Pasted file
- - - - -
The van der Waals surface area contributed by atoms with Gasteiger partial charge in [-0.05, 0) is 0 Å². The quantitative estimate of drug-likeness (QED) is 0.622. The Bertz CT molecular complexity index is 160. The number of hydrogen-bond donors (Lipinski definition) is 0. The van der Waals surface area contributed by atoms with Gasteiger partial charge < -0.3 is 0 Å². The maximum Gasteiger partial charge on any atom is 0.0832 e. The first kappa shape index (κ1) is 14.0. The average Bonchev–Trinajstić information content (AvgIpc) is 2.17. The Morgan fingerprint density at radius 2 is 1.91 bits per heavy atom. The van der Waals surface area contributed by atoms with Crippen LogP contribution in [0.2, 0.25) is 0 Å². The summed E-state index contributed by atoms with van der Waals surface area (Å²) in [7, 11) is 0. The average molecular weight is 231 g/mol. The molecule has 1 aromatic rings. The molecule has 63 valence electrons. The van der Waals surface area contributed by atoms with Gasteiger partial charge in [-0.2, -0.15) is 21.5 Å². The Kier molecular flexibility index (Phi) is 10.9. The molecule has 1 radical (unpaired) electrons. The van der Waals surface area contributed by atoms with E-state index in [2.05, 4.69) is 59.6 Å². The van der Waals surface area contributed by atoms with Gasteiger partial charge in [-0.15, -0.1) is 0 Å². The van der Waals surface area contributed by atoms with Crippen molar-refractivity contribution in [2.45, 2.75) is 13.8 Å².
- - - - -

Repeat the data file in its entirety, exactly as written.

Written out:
The van der Waals surface area contributed by atoms with Gasteiger partial charge in [-0.05, 0) is 0 Å². The quantitative estimate of drug-likeness (QED) is 0.622. The Bertz CT molecular complexity index is 160. The number of hydrogen-bond donors (Lipinski definition) is 0. The van der Waals surface area contributed by atoms with Gasteiger partial charge < -0.3 is 0 Å². The maximum Gasteiger partial charge on any atom is 0.0832 e. The first kappa shape index (κ1) is 14.0. The average Bonchev–Trinajstić information content (AvgIpc) is 2.17. The Morgan fingerprint density at radius 2 is 1.91 bits per heavy atom. The van der Waals surface area contributed by atoms with Crippen LogP contribution in [0.2, 0.25) is 0 Å². The summed E-state index contributed by atoms with van der Waals surface area (Å²) in [7, 11) is 0. The average molecular weight is 231 g/mol. The molecule has 1 aromatic rings. The molecule has 63 valence electrons. The van der Waals surface area contributed by atoms with Gasteiger partial charge in [-0.2, -0.15) is 21.5 Å². The Kier molecular flexibility index (Phi) is 10.9. The molecule has 1 radical (unpaired) electrons. The van der Waals surface area contributed by atoms with E-state index in [2.05, 4.69) is 59.6 Å². The van der Waals surface area contributed by atoms with Gasteiger partial charge in [-0.15, -0.1) is 0 Å². The van der Waals surface area contributed by atoms with Crippen molar-refractivity contribution in [2.45, 2.75) is 13.8 Å².